Magazine Article | September 1, 2016

Is Your Board Capable Of Overseeing IT?

Source: Life Science Leader

By Gail Dutton, Contributing Writer
Follow Me On Twitter @GailLdutton

Life sciences companies are at a crossroads, although they may not recognize it. Information technology is transitioning from a tool to a strategic element that contributes to business success. Most boards, however, are ill-equipped to guide this transformation.

“There’s an interesting dynamic now in which technology is permeating every aspect of organizations,” says Patricia Lenkov, president, Agility Executive Search. “Every company, including biopharma, has an opportunity to leverage IT strategically. IT people feel boards don’t really understand that.”

They’re not wrong. Multiple studies indicate board members want more information but, trained in finance or science, often don’t know what to ask to ensure satisfactory oversight. To compound the challenge, the average age of board members is just over 63, according to the 2016, multi-industry PwC study, “Directors and IT.” This means many entered the workforce when slide rules were more common than calculators, and computers meant mainframes. PwC concludes, “This means many directors are uncomfortable overseeing their company’s IT.”

Less than one-third of the 800 PwC study respondents were confident their companies’ approaches to IT provided the board with adequate information to manage IT risks and opportunities. Board members clearly want to better comprehend the risks and opportunities related to IT. To do that, someone on the board should have more than merely a basic understanding of how IT is used in the company and how it can be used to capture opportunities.

“It is impossible for all board members to have a granular understanding of IT architecture and design, but members should have sufficient knowledge to fulfill their fiduciary duties,” says Richard A. Brand, CFO, BeyondSpring Pharmaceuticals, a clinical stage biopharmaceutical company.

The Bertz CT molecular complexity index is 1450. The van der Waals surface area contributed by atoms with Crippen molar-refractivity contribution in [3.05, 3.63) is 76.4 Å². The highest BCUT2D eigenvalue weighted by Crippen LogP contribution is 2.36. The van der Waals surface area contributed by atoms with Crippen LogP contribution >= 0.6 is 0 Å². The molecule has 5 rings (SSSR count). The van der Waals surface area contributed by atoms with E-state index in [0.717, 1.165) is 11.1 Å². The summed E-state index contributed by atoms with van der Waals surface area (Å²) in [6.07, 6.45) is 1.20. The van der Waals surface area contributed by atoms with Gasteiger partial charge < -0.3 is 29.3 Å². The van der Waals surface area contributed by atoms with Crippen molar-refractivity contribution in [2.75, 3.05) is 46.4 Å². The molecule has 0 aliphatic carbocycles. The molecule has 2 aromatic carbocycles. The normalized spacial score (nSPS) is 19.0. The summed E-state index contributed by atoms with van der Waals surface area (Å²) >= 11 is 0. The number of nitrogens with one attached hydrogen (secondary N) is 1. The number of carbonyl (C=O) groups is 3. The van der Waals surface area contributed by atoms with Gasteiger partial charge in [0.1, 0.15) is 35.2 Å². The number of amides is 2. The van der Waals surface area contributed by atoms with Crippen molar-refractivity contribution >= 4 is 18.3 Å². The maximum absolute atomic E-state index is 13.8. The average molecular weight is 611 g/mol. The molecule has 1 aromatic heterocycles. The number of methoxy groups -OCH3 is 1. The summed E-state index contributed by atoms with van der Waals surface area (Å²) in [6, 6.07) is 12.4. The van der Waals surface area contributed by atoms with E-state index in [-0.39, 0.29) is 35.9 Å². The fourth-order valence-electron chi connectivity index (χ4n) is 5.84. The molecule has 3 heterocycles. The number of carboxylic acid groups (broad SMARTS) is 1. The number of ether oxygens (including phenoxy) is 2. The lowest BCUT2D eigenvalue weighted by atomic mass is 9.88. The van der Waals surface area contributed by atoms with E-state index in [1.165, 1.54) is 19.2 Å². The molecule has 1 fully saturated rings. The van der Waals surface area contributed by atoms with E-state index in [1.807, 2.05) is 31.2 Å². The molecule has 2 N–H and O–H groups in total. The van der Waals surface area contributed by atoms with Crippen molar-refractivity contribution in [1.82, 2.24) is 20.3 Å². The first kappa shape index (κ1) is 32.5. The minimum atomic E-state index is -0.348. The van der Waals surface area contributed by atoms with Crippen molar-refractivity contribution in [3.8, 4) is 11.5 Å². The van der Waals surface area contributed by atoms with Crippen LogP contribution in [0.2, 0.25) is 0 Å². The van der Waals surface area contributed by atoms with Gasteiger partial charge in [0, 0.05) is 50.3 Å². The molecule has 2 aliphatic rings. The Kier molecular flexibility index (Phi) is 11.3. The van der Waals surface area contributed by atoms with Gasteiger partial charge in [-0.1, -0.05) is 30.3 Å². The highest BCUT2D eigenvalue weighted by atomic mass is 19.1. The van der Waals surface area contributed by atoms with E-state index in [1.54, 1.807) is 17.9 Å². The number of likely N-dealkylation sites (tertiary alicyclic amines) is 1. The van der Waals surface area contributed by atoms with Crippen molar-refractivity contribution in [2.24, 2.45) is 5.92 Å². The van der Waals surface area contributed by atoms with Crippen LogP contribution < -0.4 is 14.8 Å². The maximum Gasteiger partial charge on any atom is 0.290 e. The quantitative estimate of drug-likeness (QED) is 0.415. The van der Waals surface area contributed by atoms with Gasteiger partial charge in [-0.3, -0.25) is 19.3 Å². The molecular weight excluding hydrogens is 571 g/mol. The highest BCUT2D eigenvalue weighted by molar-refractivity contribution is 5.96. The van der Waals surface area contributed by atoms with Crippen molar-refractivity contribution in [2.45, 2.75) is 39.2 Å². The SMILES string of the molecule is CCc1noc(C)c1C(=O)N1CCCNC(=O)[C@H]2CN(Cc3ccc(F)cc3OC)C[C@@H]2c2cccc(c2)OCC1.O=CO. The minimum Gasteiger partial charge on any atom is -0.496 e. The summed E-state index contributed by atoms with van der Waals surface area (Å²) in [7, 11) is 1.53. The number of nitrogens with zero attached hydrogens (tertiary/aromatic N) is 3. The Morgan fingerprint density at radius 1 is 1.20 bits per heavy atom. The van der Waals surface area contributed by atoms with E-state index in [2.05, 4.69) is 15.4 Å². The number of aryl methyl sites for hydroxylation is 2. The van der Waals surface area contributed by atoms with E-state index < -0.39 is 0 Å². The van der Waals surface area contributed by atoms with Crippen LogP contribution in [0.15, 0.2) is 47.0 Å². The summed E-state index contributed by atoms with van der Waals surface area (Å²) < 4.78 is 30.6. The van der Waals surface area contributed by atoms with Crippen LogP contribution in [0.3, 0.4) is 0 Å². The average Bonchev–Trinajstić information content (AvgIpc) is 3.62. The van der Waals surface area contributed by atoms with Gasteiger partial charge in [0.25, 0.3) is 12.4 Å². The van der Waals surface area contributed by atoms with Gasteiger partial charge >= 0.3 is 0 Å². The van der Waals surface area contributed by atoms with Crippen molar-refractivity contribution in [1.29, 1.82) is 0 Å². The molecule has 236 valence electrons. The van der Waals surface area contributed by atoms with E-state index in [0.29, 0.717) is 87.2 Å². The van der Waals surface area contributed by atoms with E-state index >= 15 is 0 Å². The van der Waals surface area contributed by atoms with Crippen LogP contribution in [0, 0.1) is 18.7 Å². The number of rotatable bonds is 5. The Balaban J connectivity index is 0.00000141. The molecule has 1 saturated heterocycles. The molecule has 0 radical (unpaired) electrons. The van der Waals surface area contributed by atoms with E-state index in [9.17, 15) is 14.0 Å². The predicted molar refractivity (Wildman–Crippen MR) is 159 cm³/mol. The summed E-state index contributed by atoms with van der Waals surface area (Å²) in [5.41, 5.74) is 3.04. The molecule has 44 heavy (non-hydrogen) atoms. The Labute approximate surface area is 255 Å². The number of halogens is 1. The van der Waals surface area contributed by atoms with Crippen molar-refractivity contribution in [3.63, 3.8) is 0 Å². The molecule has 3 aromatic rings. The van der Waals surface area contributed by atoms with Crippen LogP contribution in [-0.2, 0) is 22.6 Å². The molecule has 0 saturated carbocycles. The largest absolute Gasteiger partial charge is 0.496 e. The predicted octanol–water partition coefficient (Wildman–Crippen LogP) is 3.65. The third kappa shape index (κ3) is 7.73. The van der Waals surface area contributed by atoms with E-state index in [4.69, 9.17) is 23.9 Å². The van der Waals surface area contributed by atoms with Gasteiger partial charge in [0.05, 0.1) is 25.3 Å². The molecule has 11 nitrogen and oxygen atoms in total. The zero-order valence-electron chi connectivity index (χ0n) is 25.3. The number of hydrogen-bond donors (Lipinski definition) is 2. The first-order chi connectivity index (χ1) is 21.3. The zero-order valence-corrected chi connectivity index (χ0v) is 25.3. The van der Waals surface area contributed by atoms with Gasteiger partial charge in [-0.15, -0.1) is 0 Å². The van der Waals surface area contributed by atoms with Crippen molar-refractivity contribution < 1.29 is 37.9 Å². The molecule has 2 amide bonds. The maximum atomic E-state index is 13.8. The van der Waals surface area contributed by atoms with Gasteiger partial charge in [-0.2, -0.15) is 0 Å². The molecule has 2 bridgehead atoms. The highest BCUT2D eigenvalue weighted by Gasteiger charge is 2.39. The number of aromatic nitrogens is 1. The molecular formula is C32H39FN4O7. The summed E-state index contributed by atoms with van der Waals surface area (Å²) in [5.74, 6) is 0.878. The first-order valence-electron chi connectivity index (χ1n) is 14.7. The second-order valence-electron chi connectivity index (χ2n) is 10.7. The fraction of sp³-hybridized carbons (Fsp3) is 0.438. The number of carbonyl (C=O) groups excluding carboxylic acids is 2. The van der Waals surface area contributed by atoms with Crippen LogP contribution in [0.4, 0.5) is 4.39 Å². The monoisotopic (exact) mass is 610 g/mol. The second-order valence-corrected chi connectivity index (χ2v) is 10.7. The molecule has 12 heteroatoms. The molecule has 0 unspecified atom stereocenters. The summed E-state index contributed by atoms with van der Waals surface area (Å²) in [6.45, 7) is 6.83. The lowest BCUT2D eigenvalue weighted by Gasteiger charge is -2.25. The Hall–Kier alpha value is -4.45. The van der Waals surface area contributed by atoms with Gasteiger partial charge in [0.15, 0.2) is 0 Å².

One of the most common IT misperceptions among board members, according to the PwC report, is a belief among more than two-thirds of respondents that their company’s web and mobile applications are assessed for potential threats before being deployed. In reality, IDG Research reports that 62 percent of applications are never checked for vulnerabilities before deployment.

Another misperception, Lenkov says, is the belief that technology can be discussed separately from the business – that it’s not strategic and can be siloed. In reality, IT handles more than email and data storage. Today, it is integrated throughout organizations, affecting operations, competitive intelligence, marketing, logistics, and every other function.

Also, Lenkov adds, “Board members don’t know what they don’t know.” This often becomes evident when discussing cybersecurity. After major cyber breaches at Home Depot and Target a few years ago, boards began to realize that all companies and all industries are vulnerable to cyberattack, but they didn’t understand how or why their own companies were vulnerable. In the case of Home Depot and Target, the attacks were launched through air handling equipment’s SCADA [supervisory control and data acquisition] systems, which were assumed to be irrelevant to IT security.

One way to minimize such misperceptions is to allocate a board position to someone who can ask the right questions and also understand the answers and their implications. In this way, board oversight of the organization’s IT operations may be assured.